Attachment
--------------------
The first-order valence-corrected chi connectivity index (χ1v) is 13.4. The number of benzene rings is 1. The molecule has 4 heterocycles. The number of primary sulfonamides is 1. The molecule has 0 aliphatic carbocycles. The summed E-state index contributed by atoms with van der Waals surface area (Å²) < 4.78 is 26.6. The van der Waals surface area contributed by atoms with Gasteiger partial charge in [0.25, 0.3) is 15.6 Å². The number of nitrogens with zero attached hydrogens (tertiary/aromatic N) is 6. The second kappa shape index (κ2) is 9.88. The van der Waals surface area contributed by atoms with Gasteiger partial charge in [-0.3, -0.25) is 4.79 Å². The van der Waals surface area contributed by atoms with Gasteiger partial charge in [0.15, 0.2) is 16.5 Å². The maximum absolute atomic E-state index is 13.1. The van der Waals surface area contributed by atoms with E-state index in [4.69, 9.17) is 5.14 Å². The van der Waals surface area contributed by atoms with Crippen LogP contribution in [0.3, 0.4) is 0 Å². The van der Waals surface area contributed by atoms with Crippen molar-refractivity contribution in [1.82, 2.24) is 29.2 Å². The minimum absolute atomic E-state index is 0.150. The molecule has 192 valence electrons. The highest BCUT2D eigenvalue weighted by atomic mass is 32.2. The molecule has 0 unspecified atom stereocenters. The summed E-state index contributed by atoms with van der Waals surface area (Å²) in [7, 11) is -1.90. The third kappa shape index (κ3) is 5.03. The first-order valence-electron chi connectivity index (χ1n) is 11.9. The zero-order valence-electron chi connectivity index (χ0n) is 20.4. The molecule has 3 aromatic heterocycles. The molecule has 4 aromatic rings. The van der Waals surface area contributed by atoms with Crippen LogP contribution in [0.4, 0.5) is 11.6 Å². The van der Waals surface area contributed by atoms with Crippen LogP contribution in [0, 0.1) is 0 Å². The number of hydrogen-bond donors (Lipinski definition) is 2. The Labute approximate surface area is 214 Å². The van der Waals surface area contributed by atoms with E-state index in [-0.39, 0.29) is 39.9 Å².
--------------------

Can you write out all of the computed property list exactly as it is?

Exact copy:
The first-order valence-corrected chi connectivity index (χ1v) is 13.4. The number of benzene rings is 1. The molecule has 4 heterocycles. The number of primary sulfonamides is 1. The molecule has 0 aliphatic carbocycles. The summed E-state index contributed by atoms with van der Waals surface area (Å²) < 4.78 is 26.6. The van der Waals surface area contributed by atoms with Gasteiger partial charge in [0.25, 0.3) is 15.6 Å². The number of nitrogens with zero attached hydrogens (tertiary/aromatic N) is 6. The second kappa shape index (κ2) is 9.88. The van der Waals surface area contributed by atoms with Gasteiger partial charge in [-0.3, -0.25) is 4.79 Å². The van der Waals surface area contributed by atoms with Gasteiger partial charge in [0.15, 0.2) is 16.5 Å². The maximum absolute atomic E-state index is 13.1. The van der Waals surface area contributed by atoms with E-state index in [4.69, 9.17) is 5.14 Å². The van der Waals surface area contributed by atoms with Crippen LogP contribution in [0.3, 0.4) is 0 Å². The van der Waals surface area contributed by atoms with Crippen molar-refractivity contribution in [1.82, 2.24) is 29.2 Å². The minimum absolute atomic E-state index is 0.150. The molecule has 192 valence electrons. The highest BCUT2D eigenvalue weighted by atomic mass is 32.2. The molecule has 0 unspecified atom stereocenters. The summed E-state index contributed by atoms with van der Waals surface area (Å²) in [7, 11) is -1.90. The third kappa shape index (κ3) is 5.03. The first-order valence-electron chi connectivity index (χ1n) is 11.9. The zero-order valence-electron chi connectivity index (χ0n) is 20.4. The molecule has 3 aromatic heterocycles. The molecule has 4 aromatic rings. The van der Waals surface area contributed by atoms with Crippen LogP contribution in [0.4, 0.5) is 11.6 Å². The van der Waals surface area contributed by atoms with Crippen LogP contribution in [0, 0.1) is 0 Å². The number of hydrogen-bond donors (Lipinski definition) is 2. The Labute approximate surface area is 214 Å². The van der Waals surface area contributed by atoms with E-state index in [-0.39, 0.29) is 39.9 Å².